Dear Science,

Should I get a flu vaccine this year? I'm 22 and have never had the flu. The shot hurts like hell, right? My shitty job doesn't have health insurance, and I can't be off work for long without getting into deep money trouble. Is this all a bunch of bullshit? Will the world end or will it just be another winter with regular sorts of colds? My friend who read The Great Influenza is begging me to get the shot. Science, help!


First, the official line from the CDC: If you're a pregnant woman, a health-care worker, aged 6 months to 24 years old, caring for people under 6 months of age, or with a preexisting disease that makes you likely to die from a lung infection, you should be vaccinated for swine flu. That adds up to about 160 million people in the United States. Sounds reasonable to Science.

The annual flu—the regular old flu we know, love, and have some limited immunity to—serves the following plate: fever, cough, runny nose, headaches, and body aches. These are not subtle symptoms. Expect a decent fever, above 100 or so (38 centigrade for the educated). The body aches can feel like knives being inserted into all of your muscles. (If you don't have the above, you probably don't have the flu. Don't go to the doctor. Don't go to the ER. Sit at home. Eat chicken soup. Going to the ER in the next few months is likely to get you the flu.) Swine flu has all of the above, plus diarrhea and vomiting. Why? Because when it hurts to move, the best thing to have is an uncontrollable urge to barf.

Every summer, the epidemiologists and virologists get together and attempt to figure out the flu variants most likely to be running around the globe in the coming fall. The flu vaccine comes in two forms: a shot from flu virus grown in eggs then killed with detergent, and an inhaled mist (no needle required) that is an attenuated version of the same candidate flu viruses. (Attenuated means "broken at making you sick" in vaccine land.) You can expect some soreness and maybe a day or two of low fever as the vaccine does its job in getting your immune system all worked up.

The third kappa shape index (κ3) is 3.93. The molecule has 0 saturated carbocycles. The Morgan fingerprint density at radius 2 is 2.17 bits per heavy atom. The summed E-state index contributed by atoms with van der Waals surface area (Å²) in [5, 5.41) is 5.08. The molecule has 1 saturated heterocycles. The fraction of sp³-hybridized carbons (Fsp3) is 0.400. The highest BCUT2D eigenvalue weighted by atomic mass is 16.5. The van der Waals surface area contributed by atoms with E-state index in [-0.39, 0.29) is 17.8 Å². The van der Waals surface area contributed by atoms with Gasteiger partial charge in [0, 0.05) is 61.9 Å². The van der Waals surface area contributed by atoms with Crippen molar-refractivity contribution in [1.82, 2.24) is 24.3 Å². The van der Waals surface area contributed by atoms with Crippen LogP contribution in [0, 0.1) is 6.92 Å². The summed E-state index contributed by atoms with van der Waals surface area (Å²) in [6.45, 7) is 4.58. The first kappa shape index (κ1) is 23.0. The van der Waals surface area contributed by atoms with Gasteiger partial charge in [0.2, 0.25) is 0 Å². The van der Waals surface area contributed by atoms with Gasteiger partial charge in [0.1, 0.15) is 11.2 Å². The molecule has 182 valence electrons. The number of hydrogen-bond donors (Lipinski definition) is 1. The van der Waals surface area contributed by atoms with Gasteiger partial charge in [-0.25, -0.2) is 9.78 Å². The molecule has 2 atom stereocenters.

Nobody really knows how bad this year's flu season is going to be. Most docs and scientists are worried about swine flu because it's so different than the annual influenza most of us have seen; our immune systems are totally unacquainted. Recent studies published in the New England Journal of Medicine have shown several of the candidate swine-flu vaccines get our immune systems at least ready to put up a fight. If you're in the groups the CDC is recommending, get vaccinated. It should be available most places early in October.

Immunizingly Yours,


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